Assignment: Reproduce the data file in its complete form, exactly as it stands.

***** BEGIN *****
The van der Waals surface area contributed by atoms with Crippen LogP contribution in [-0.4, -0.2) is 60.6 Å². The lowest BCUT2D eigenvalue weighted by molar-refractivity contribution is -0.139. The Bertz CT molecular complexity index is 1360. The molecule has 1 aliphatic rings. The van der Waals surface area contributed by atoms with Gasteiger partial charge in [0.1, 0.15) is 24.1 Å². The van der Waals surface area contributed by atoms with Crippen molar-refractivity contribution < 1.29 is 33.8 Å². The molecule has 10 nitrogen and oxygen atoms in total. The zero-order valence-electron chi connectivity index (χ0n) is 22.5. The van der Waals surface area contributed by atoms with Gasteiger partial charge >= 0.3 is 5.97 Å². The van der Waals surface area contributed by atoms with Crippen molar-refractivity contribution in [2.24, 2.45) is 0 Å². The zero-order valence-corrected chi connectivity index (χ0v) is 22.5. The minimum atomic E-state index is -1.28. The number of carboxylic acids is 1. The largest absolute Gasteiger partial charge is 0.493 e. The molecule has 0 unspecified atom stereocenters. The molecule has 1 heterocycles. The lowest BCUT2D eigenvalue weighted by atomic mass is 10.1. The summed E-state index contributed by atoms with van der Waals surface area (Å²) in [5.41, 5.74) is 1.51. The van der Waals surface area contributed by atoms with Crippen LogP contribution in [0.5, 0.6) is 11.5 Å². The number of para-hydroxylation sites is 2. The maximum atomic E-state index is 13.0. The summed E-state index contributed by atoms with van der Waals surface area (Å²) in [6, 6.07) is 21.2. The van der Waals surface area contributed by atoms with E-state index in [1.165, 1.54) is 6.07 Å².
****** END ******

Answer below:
The van der Waals surface area contributed by atoms with Crippen LogP contribution in [-0.4, -0.2) is 60.6 Å². The lowest BCUT2D eigenvalue weighted by molar-refractivity contribution is -0.139. The Bertz CT molecular complexity index is 1360. The molecule has 1 aliphatic rings. The van der Waals surface area contributed by atoms with Gasteiger partial charge in [0.1, 0.15) is 24.1 Å². The van der Waals surface area contributed by atoms with Crippen molar-refractivity contribution < 1.29 is 33.8 Å². The molecule has 10 nitrogen and oxygen atoms in total. The zero-order valence-electron chi connectivity index (χ0n) is 22.5. The van der Waals surface area contributed by atoms with Gasteiger partial charge >= 0.3 is 5.97 Å². The van der Waals surface area contributed by atoms with Crippen molar-refractivity contribution in [2.24, 2.45) is 0 Å². The zero-order valence-corrected chi connectivity index (χ0v) is 22.5. The minimum atomic E-state index is -1.28. The number of carboxylic acids is 1. The largest absolute Gasteiger partial charge is 0.493 e. The molecule has 0 unspecified atom stereocenters. The molecule has 1 heterocycles. The lowest BCUT2D eigenvalue weighted by atomic mass is 10.1. The summed E-state index contributed by atoms with van der Waals surface area (Å²) in [5.41, 5.74) is 1.51. The van der Waals surface area contributed by atoms with Crippen LogP contribution in [0.5, 0.6) is 11.5 Å². The number of para-hydroxylation sites is 2. The maximum atomic E-state index is 13.0. The summed E-state index contributed by atoms with van der Waals surface area (Å²) in [6, 6.07) is 21.2. The van der Waals surface area contributed by atoms with E-state index in [1.165, 1.54) is 6.07 Å².